THE MOST IMPORTANT RULE THAT SUMS UP ALL TEN: If it sounds like writing, re-write it.
1. Never open a book with weather.
If it’s only to create atmosphere, and not a character’s reaction to the weather, you don’t want to go on too long. The reader is apt to leaf ahead looking for people.
2. Avoid prologues.
A prologue in a novel is backstory, and you can drop it in anywhere you want.
3. Never use a verb other than “said” to carry dialogue.
Because “said” is far less intrusive than grumbled, gasped, cautioned, lied.
4. Never use an adverb to modify the verb “said”…
…he admonished gravely. To use an adverb this way (or almost any way) is a mortal sin. The writer is now exposing himself in earnest, using a word that distracts and can interrupt the rhythm of the exchange.
5. Keep your exclamation points under control.
You are allowed no more than two or three per 100,000 words of prose.
6. Never use the words “suddenly” or “all hell broke loose.”
This rule doesn’t require an explanation. Writers who use “suddenly” tend to exercise less control in the application of exclamation points.
7. Use regional dialect, patois, sparingly.
Once you start spelling words phonetically and loading the page with apostrophes, you won’t be able to stop.
8. Avoid detailed descriptions of characters.
In Ernest Hemingway’s Hills Like White Elephants what do the “American and the girl with him” look like? “She had taken off her hat and put it on the table.” That’s the only reference to a physical description in the story, and yet we see the couple and know them by their tones of voice, with not one adverb in sight.
9. Don’t go into great detail describing places and things.
Long descriptions often bring the action and the flow of the story to a standstill.
10. Try to leave out the part that readers tend to skip.
Think of what you skip reading a novel: thick paragraphs of prose you can see have too many words in them. In those moments, the writer is often writing for the sake of writing, perhaps taking another shot at the weather or going into the character’s head, and the reader either knows what the guy’s thinking or doesn’t care.
- kuroiwriting said: I disagree with most of these??? Like I hare Ernest Hemingway’s writing precisely because its no description and a bunch of plain he said, she did. I read to be immersed in a world and I can’t do that with no details. And not saying said isn’t useful bit other words are great too. So leaving most of this advice for someone with a different writit style than mine
- allfuckingnamesaretaken said: @kuroiwriting totally agree with you. This ‘rules’ sucks, especially if you are writing fantasy or creating a new world, you need to describe otherwise your readers will never understand
- reylomancy replied to your post “Elmore Leonard’s Ten Rules of Writing”Disagree with so many of theseReplyBlock reylomancy
- pagesofangels: I’m happy you’ve found these rules helpful to you, but I don’t think they work for certain genres.In fantasy or sci-fi, descriptions of places/things is vital for grounding a new world. Granted, if those descriptions go on and on and on, then it gets boring. That part is true.I also disagree that using adverbs is a mortal sin. If they’re used sparingly, and not after every “said”, then I think it’s fine. Try to find other ways of describing a tone of voice, yes, but using an adverb won’t destroy you as a writer.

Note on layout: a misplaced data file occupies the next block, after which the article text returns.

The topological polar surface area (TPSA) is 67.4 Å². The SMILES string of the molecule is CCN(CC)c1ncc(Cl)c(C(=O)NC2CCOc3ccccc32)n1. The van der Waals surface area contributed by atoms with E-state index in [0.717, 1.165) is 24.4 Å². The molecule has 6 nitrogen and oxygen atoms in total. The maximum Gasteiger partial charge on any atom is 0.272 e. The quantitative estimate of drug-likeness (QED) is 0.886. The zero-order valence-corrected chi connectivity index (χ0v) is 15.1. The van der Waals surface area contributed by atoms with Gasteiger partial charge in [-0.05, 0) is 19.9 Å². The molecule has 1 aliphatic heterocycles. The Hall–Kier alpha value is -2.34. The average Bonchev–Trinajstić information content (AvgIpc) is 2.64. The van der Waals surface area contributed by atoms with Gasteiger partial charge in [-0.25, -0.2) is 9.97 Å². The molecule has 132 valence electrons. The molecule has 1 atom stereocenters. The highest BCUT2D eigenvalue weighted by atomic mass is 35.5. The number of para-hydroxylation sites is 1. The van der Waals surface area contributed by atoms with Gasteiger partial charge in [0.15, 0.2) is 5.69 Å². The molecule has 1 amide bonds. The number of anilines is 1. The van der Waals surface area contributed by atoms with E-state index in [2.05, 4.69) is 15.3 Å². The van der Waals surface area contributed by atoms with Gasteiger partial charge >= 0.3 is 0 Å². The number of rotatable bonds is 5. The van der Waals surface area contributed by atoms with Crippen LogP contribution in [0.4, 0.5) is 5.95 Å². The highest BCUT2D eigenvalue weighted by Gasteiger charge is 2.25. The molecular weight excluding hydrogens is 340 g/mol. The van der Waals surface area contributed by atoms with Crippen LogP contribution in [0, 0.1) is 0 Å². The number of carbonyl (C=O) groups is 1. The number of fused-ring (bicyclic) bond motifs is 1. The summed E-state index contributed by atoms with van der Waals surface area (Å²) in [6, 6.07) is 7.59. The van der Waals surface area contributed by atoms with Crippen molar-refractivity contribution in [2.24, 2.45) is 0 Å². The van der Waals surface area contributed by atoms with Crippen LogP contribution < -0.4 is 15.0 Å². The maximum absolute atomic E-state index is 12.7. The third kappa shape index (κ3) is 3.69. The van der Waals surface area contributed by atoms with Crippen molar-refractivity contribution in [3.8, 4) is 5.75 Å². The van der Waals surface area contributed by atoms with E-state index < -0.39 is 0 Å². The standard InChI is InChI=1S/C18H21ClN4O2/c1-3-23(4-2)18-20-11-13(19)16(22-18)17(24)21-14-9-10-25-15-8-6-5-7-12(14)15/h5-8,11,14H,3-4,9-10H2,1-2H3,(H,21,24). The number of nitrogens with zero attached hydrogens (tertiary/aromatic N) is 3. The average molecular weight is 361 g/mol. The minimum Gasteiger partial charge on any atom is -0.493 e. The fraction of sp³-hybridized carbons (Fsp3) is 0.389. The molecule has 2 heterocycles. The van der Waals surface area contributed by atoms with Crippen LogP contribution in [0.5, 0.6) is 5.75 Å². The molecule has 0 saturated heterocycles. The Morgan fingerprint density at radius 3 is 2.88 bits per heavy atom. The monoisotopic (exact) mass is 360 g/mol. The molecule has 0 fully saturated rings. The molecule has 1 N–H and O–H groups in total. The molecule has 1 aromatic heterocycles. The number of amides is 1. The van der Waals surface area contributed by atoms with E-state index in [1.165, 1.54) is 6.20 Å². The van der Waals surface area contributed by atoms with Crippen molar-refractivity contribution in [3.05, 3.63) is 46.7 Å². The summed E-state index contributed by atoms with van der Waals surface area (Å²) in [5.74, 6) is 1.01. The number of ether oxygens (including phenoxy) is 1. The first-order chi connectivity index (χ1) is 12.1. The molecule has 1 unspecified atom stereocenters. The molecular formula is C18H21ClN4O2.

Lots of great commentary on this post! I think it’s important to use critical-thinking skills whenever we read or hear something that feels “off” to us. I meant to add some commentary before I put it in the queue, but it looks like I forgot to do it! Let me go through and respond accordingly to each “rule.”
1. I somewhat agree. I think it’s way better to show a character’s reaction to weather, as it sets up who that person is. Just showing the weather–unless it is terribly unusual, like raining blood–isn’t helpful or interesting. Sure, it’s sunny, but who cares?
If you can’t think of a reason for your reader to care about something, don’t include it. This is important in most regards. Will your reader care that your MC had a turtle for a pet when they were young? Will your reader care that your MC used to be 120 pounds and is now 130? Will your reader care that your MC’s favorite game is Tetris?
Use context and critical thinking. If it’s not relevant and won’t be relevant later, don’t waste your reader’s time.
2. I’m on the fence when it comes to prologues. On one hand, if it’s not important enough to be a chapter, then why include it at all? On the other, if it’s actually important, then why not include it as an actual chapter? I kind of like them and will use them from time to time, but you need to ask yourself what things are important for your story.
I’m using a prologue that’s a few really short paragraphs to serve as a warning by one character to the reader so that they know the first character they see is not one to be trusted. I want it to start where it starts, but the first character you meet isn’t really the hero after all. I like the idea of starting off with the knowledge of the unreliable narrator, a fair warning that you can’t always trust what you see. Definitely took some inspiration from Lemony Snicket for that.